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Chi-Phat Community Eco tourism

I visited Chi-phat for 3 days on the way to Phnom Penh. It provided both a unique opportunity to see the Cambodian countryside and stay in a small village at the same time as seeing a positive change in the economy in rural communities.

Formerly a hotspot for poaching and illegal logging, the small Chi-phat community now earns income from approximately 2000 tourists a year visiting and staying with families. Originally set up with assistance of the Wildlife Alliance the community now have a social enterprise through which they provide opportunities to trek in the jungle, mountain bike and learn about the local environment and reforestation projects aimed at regenerating the natural environment.

I’ll write about my 4 days in Chi-phat later, but its great to find an eco-tourism project where all the income stays in the local community and benefits local people, and isn’t a commercial business or providing a façade of ecological and community development.

Travelling, a prayer for teleportation

I love travelling.
Or rather I love arriving new places unexplored by me before. I actually hate travelling.

Sitting in airports, waiting, in transit.

Flying to Cambodia has taken a very long time.
I had a 40 min flight to London, a 11 1/2 hour flight to Hong Kong and then 2 hours 45 to Cambodia. That’s 15 hours and 5 mins of flying. But then in between all that there’s been a lot of sitting about for flights making the whole journey 22 hours or so.
A whole day almost!

And in that duration I wandered around when I could, read, browsed over priced shops of stuff I don’t need, watched a tiny TV, ate prepacked reheated meals and drank rocket fuel strong coffee so I arrived in Cambodia spaced out, sleep deprived and confused. And minus my luggage which had a nice stop over in Hong Kong.

But I love seeing new places and so I travel. The world is huge and too big to see places more than once so I’m in Cambodia determined to see as much as I can while in here.
So there’s going to be a lot more travelling…..

Wandering down the Irwell

Manchester. Not somewhere I would have ever thought I’d write about on here. To start with its not my definition of an adventure since I spent 7 years at the universities there. Manchester is the city I feel at home in, if a country girl is ever going to feel at home in a city.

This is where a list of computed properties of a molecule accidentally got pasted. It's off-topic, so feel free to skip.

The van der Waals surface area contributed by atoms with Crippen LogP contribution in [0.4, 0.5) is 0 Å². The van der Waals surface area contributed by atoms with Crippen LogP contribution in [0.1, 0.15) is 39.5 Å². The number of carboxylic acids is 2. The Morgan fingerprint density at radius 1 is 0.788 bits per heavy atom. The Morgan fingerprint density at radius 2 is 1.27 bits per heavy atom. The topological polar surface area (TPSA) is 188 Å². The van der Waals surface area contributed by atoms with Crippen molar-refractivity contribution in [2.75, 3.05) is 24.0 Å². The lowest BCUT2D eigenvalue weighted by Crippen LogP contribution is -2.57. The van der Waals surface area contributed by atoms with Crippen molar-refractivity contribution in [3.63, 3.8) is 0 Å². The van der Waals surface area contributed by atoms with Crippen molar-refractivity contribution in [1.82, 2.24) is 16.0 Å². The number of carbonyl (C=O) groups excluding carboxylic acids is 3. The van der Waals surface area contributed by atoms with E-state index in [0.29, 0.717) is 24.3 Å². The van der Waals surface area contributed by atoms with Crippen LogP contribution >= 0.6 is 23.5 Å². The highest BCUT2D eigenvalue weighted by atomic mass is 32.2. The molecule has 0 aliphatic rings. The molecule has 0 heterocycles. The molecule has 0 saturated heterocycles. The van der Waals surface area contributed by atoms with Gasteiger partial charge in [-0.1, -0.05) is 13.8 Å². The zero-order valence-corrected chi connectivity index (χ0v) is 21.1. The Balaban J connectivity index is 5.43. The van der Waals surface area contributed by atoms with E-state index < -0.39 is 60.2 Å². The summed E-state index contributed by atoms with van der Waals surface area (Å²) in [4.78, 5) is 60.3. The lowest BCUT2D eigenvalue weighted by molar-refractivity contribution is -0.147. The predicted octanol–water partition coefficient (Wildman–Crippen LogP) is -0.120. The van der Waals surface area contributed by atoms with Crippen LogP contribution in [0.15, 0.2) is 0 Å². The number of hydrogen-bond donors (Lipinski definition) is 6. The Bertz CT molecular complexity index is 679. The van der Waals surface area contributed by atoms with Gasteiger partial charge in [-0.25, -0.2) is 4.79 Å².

Nevertheless I found myself out on a city walk run by new manchester walks on Saturday and explored the Irwell, a bit of the city I’ve never really explored before.

We met at Manchester Victoria station which has my favourite map in a building –


I hadn’t realised though that this map was originally an advertising poster for the rail company which explains why the line between Manchester and Sheffield doesn’t exist on it. It doesn’t explain why there are stations for Meltham and Holmfirth despite neither of these places having rail lines!

Fun facts learnt:

– Victoria station once had the longest platform in Europe when Victoria had an adjacent station called Exchange, run by a rival company, and the platforms joined.

– Arches on the wall at the Irwell near the station are originally boat access point from a ticket office which was underground near the Cathedral. During the war these were used as air raid shelters.

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– Mr Brotherton was one of the founders of the Vegetarian Society

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– New Bailey near Salford Station is the site of the last public hanging in Britain in 1867,  for three men who were responsible for shooting a police officer. Their deaths were gruesome as only one died immediately from hanging so it was decided that executions would no longer be done in public.

– The old building next to the People’s History Museum was the pump house talking water from the Rochdale Canal for powering trams in the city and nearby buildings as well as the town hall clock.


– Spinningfields is not named after the textile industry (prevalent in the city) but from the name of a copse of trees in the area.


– Bees are the symbol of Manchester representing the industrial nature of the city, and the City’s crest represents the trade it did with the rest of the world. Salford’s crest emulates its relationship with Manchester as the hub of industrious working and packing.